This week supply chain management focused media outlets have featured the news that current Council of Supply Chain Management Professional (CSCMP) President Rick Blasgen has indicated that he will retire from the professional organization in March 2021, after his 15-year leadership of the organization.

For those unfamiliar with this organization, it serves as one of other professional education, career management and networking organizations in the area of supply chain management. Founded in 1963, the origins were as the Council of Logistics Management (CLM), when the role of logistics and transportation was not as visible as it has come today.

Reportedly, Blasgen will be replaced on an interim basis by the organization’s current chairperson, Mark Baxa, while a search for a permanent successor will be conducted.

Blasgen indicated in a release that he was enormously proud of the staff and dedicated volunteers of the organization. He was recruited to the organization after an extensive career in the consumer products industry including serving as the Senior Vice President of Supply Chain for ConAgra Foods before leading the organization.

A statement from CSMP indicates that Blasgen will remain in an advisory capacity.

Warehouse Management System

Perspectives

First, as a long-time member of CSCMP, this author wants to extend congratulations and best wishes to Rick on his retirement. He has provided CSCMP and this platform active support in advocating the supply chain management profession, along with perspectives on overall industry supply chain trends and needs.

Having a 15-year tenure leading a professional organization in good times, not so good, and highly uncertain times is indeed an accomplishment.

At the same time, changes in executive leadership provide opportunities for different directions and perspectives regarding the charter and goals of a professional organization.

It is now little secret that supply chain management has become far more visible in enabling overall business outcomes, all the way up to C-Suite and boardroom levels.  The days of viewing supply chain functions as merely cost center or administrative overhead are changing rapidly. That was especially the case in 2020 and with the effects of the COVID-19 pandemic on multiple industry supply chains and their respective supply chain management teams. Supply chain capability and abilities to pivot, among large global companies or small and medium businesses were the extension of business and operational strategy and outcomes. As noted in our predictions from prior and the upcoming year, securing and retaining skilled talent in supply chain management have become essential, and that value was outwardly recognized more than ever last year.

Fifteen years ago, supply chain management professional organizations provided functional identities and tenures. There was CLM for transportation and logistics teams, APICS for manufacturing and supply chain planning and operations management, ISM for procurement and supply management, among others.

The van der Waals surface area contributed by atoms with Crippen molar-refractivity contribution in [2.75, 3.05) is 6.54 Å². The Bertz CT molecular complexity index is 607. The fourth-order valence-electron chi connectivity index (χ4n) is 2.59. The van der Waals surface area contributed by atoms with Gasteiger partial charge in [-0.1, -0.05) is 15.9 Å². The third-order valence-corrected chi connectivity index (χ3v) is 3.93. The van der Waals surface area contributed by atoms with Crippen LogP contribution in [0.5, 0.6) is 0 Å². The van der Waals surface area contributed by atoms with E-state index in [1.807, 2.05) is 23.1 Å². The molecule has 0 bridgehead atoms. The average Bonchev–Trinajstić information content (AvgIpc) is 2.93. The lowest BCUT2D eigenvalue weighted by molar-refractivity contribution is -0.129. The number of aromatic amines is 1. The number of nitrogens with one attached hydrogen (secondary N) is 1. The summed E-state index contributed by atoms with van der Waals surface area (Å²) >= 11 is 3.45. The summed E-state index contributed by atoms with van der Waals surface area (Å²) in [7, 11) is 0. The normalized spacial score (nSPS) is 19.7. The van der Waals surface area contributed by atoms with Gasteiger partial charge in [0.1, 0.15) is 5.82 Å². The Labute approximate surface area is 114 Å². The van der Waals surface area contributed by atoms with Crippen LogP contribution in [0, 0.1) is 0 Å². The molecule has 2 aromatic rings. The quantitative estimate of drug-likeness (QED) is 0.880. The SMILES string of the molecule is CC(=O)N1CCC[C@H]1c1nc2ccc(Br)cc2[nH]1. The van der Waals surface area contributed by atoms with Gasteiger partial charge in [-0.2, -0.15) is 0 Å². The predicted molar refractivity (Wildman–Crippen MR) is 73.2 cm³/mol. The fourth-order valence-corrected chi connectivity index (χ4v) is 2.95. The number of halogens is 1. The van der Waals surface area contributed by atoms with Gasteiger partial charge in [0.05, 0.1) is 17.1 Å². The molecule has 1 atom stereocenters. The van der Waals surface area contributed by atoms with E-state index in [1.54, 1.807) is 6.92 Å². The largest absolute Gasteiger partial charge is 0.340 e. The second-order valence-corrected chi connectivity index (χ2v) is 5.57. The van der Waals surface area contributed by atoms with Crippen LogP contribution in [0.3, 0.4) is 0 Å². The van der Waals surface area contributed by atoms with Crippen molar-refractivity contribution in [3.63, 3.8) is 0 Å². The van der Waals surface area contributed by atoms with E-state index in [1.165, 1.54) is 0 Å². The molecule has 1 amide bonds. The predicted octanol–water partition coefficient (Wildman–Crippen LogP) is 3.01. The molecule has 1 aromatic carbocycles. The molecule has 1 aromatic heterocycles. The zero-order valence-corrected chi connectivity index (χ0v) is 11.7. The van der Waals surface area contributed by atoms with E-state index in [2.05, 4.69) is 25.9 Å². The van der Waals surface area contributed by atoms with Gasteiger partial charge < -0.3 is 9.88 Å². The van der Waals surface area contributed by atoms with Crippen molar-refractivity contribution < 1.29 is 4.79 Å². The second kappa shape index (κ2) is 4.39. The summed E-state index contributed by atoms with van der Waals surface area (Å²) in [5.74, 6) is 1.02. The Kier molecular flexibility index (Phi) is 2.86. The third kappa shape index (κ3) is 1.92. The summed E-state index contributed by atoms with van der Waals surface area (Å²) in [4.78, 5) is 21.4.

During this span, the roles of what is today’s supply chain management have become far broader, involving all of these functional dimensions along with elements of product, services and increasingly skills related to business and technology strategy and management.

The reality today is that these professional organizations are competing with one another for value-added services from both a personal member and a corporate wide services perspective. Education needs are broader in cross-functional and cross-industry perspective. Education and certification are now a continuous changing need, and delivery mechanisms for professional networking and idea exchange are often, on-demand and virtual focused.  Professional organizations supplement one-time academic degree attainment in a fast-changing business climate. Networking and education can be in local chapters, venues, or increasingly online share groups.

Like any other business, keeping the lights on and compensating paid staff requires consistent revenue flows, in good times and in challenged times.

One of this author’s ongoing concerns has been when professional organizations stray from the mission of professional advancement to that of becoming a product or brand marketing extension of certain technology or services providers. Selling lists of members, featuring product marketing content disguised as independent or academic thought leadership, leaning on vendor sponsors for increased revenue flows have always been a slippery slope.

From our lens, CSCMP has had its own set of challenges in attracting a broader audience and body of knowledge beyond its logistics and transportation heritage. While these areas are far more recognized for their value in business outcome dimensions, the professional skill requirements have dramatically changed.  There are sometimes conflicting goals among service providers, carriers, and supply chain business professionals relative to service, cost, and technology requirements. Education and professional development are different. It is again little secret that added numbers of talented young people need to be attracted to the profession in recruiting and other mechanisms of recognition.

Therefore, we trust that the CSMP Board will be take this opportunity to recruit a new leader with a bold vision, perspective and charter and that CSCMP members have their voice added to what they seek in organizational leadership.

 

Bob Ferrari

 

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